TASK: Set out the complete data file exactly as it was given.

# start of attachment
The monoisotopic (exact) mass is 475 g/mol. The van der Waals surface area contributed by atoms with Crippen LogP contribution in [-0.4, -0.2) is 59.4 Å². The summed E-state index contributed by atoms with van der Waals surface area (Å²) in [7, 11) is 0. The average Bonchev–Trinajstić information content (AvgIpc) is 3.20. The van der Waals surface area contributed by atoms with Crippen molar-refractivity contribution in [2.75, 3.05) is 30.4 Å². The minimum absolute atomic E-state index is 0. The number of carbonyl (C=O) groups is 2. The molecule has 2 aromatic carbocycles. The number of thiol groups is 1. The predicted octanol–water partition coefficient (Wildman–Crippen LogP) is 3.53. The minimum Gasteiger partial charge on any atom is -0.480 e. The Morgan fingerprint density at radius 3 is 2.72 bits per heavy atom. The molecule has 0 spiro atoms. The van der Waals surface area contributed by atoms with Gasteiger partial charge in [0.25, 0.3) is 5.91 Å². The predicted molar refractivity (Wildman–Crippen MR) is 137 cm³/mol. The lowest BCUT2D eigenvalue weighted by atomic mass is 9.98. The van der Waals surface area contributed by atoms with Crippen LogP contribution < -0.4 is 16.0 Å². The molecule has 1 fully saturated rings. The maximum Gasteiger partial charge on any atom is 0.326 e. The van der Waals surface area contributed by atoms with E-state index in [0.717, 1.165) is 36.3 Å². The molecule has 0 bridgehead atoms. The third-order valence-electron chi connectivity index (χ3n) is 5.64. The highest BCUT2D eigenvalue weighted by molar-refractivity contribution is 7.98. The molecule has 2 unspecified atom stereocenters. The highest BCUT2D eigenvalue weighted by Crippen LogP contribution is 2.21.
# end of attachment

The monoisotopic (exact) mass is 475 g/mol. The van der Waals surface area contributed by atoms with Crippen LogP contribution in [-0.4, -0.2) is 59.4 Å². The summed E-state index contributed by atoms with van der Waals surface area (Å²) in [7, 11) is 0. The average Bonchev–Trinajstić information content (AvgIpc) is 3.20. The van der Waals surface area contributed by atoms with Crippen molar-refractivity contribution in [2.75, 3.05) is 30.4 Å². The minimum absolute atomic E-state index is 0. The number of carbonyl (C=O) groups is 2. The molecule has 2 aromatic carbocycles. The number of thiol groups is 1. The predicted octanol–water partition coefficient (Wildman–Crippen LogP) is 3.53. The minimum Gasteiger partial charge on any atom is -0.480 e. The Morgan fingerprint density at radius 3 is 2.72 bits per heavy atom. The molecule has 0 spiro atoms. The van der Waals surface area contributed by atoms with Gasteiger partial charge in [0.25, 0.3) is 5.91 Å². The predicted molar refractivity (Wildman–Crippen MR) is 137 cm³/mol. The lowest BCUT2D eigenvalue weighted by atomic mass is 9.98. The van der Waals surface area contributed by atoms with Crippen LogP contribution < -0.4 is 16.0 Å². The molecule has 1 fully saturated rings. The maximum Gasteiger partial charge on any atom is 0.326 e. The van der Waals surface area contributed by atoms with E-state index in [0.717, 1.165) is 36.3 Å². The molecule has 0 bridgehead atoms. The third-order valence-electron chi connectivity index (χ3n) is 5.64. The highest BCUT2D eigenvalue weighted by molar-refractivity contribution is 7.98. The molecule has 2 unspecified atom stereocenters. The highest BCUT2D eigenvalue weighted by Crippen LogP contribution is 2.21.